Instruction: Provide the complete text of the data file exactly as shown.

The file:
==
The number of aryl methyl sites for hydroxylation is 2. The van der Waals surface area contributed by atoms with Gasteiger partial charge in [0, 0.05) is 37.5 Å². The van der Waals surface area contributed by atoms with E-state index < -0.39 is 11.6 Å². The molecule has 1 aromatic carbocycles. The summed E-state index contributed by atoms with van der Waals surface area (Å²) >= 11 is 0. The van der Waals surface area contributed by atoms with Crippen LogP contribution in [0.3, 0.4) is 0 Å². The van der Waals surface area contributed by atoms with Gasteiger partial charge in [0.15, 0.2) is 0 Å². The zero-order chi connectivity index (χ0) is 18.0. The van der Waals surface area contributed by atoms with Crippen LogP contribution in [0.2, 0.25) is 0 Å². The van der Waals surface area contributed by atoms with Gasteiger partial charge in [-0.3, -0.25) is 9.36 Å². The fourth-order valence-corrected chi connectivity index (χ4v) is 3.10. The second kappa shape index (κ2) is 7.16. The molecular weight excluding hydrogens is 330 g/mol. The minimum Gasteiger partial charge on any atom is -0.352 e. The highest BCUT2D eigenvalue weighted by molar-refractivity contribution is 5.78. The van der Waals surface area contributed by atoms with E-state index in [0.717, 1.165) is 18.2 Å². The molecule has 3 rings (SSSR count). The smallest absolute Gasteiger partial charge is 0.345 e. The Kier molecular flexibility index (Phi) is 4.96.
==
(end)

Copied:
The number of aryl methyl sites for hydroxylation is 2. The van der Waals surface area contributed by atoms with Gasteiger partial charge in [0, 0.05) is 37.5 Å². The van der Waals surface area contributed by atoms with E-state index < -0.39 is 11.6 Å². The molecule has 1 aromatic carbocycles. The summed E-state index contributed by atoms with van der Waals surface area (Å²) >= 11 is 0. The van der Waals surface area contributed by atoms with Crippen LogP contribution in [0.3, 0.4) is 0 Å². The van der Waals surface area contributed by atoms with Gasteiger partial charge in [0.15, 0.2) is 0 Å². The zero-order chi connectivity index (χ0) is 18.0. The van der Waals surface area contributed by atoms with Crippen LogP contribution in [0.2, 0.25) is 0 Å². The van der Waals surface area contributed by atoms with Gasteiger partial charge in [-0.3, -0.25) is 9.36 Å². The fourth-order valence-corrected chi connectivity index (χ4v) is 3.10. The second kappa shape index (κ2) is 7.16. The molecular weight excluding hydrogens is 330 g/mol. The minimum Gasteiger partial charge on any atom is -0.352 e. The highest BCUT2D eigenvalue weighted by molar-refractivity contribution is 5.78. The van der Waals surface area contributed by atoms with E-state index in [0.717, 1.165) is 18.2 Å². The molecule has 3 rings (SSSR count). The smallest absolute Gasteiger partial charge is 0.345 e. The Kier molecular flexibility index (Phi) is 4.96.